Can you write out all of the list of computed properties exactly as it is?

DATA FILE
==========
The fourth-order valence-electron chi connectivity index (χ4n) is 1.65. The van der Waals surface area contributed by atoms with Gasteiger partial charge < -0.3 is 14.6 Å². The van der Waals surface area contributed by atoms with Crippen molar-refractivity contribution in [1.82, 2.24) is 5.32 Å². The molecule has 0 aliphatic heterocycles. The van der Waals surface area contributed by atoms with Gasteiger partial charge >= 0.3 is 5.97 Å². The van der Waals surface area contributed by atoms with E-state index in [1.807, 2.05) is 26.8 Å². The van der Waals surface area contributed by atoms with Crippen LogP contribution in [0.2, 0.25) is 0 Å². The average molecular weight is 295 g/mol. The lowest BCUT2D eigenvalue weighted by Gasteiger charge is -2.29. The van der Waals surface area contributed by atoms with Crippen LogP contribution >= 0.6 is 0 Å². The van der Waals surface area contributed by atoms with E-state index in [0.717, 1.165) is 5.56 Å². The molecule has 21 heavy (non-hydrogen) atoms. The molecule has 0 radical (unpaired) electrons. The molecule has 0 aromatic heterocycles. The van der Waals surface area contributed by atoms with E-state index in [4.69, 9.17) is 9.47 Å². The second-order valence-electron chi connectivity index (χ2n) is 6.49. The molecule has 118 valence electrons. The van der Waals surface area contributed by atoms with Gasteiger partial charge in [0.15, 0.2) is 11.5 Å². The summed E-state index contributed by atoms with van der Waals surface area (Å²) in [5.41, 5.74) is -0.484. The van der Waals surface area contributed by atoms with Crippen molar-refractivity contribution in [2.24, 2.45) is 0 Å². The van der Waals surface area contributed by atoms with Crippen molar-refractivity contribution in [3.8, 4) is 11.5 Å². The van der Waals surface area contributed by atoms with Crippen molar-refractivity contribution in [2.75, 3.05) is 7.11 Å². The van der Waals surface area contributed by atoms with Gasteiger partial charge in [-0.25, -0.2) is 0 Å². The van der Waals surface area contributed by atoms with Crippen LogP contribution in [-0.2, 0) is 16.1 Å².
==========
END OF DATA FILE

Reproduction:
The fourth-order valence-electron chi connectivity index (χ4n) is 1.65. The van der Waals surface area contributed by atoms with Gasteiger partial charge < -0.3 is 14.6 Å². The van der Waals surface area contributed by atoms with Crippen molar-refractivity contribution in [1.82, 2.24) is 5.32 Å². The molecule has 0 aliphatic heterocycles. The van der Waals surface area contributed by atoms with Gasteiger partial charge >= 0.3 is 5.97 Å². The van der Waals surface area contributed by atoms with E-state index in [1.807, 2.05) is 26.8 Å². The van der Waals surface area contributed by atoms with Crippen LogP contribution in [0.2, 0.25) is 0 Å². The average molecular weight is 295 g/mol. The lowest BCUT2D eigenvalue weighted by Gasteiger charge is -2.29. The van der Waals surface area contributed by atoms with Crippen LogP contribution >= 0.6 is 0 Å². The van der Waals surface area contributed by atoms with E-state index in [0.717, 1.165) is 5.56 Å². The molecule has 21 heavy (non-hydrogen) atoms. The molecule has 0 radical (unpaired) electrons. The molecule has 0 aromatic heterocycles. The van der Waals surface area contributed by atoms with E-state index in [4.69, 9.17) is 9.47 Å². The second-order valence-electron chi connectivity index (χ2n) is 6.49. The molecule has 118 valence electrons. The van der Waals surface area contributed by atoms with Gasteiger partial charge in [0.15, 0.2) is 11.5 Å². The summed E-state index contributed by atoms with van der Waals surface area (Å²) in [5.41, 5.74) is -0.484. The van der Waals surface area contributed by atoms with Crippen molar-refractivity contribution in [2.24, 2.45) is 0 Å². The van der Waals surface area contributed by atoms with Crippen molar-refractivity contribution in [3.8, 4) is 11.5 Å². The van der Waals surface area contributed by atoms with Crippen molar-refractivity contribution in [2.75, 3.05) is 7.11 Å². The van der Waals surface area contributed by atoms with Gasteiger partial charge in [-0.25, -0.2) is 0 Å². The van der Waals surface area contributed by atoms with Crippen LogP contribution in [-0.2, 0) is 16.1 Å².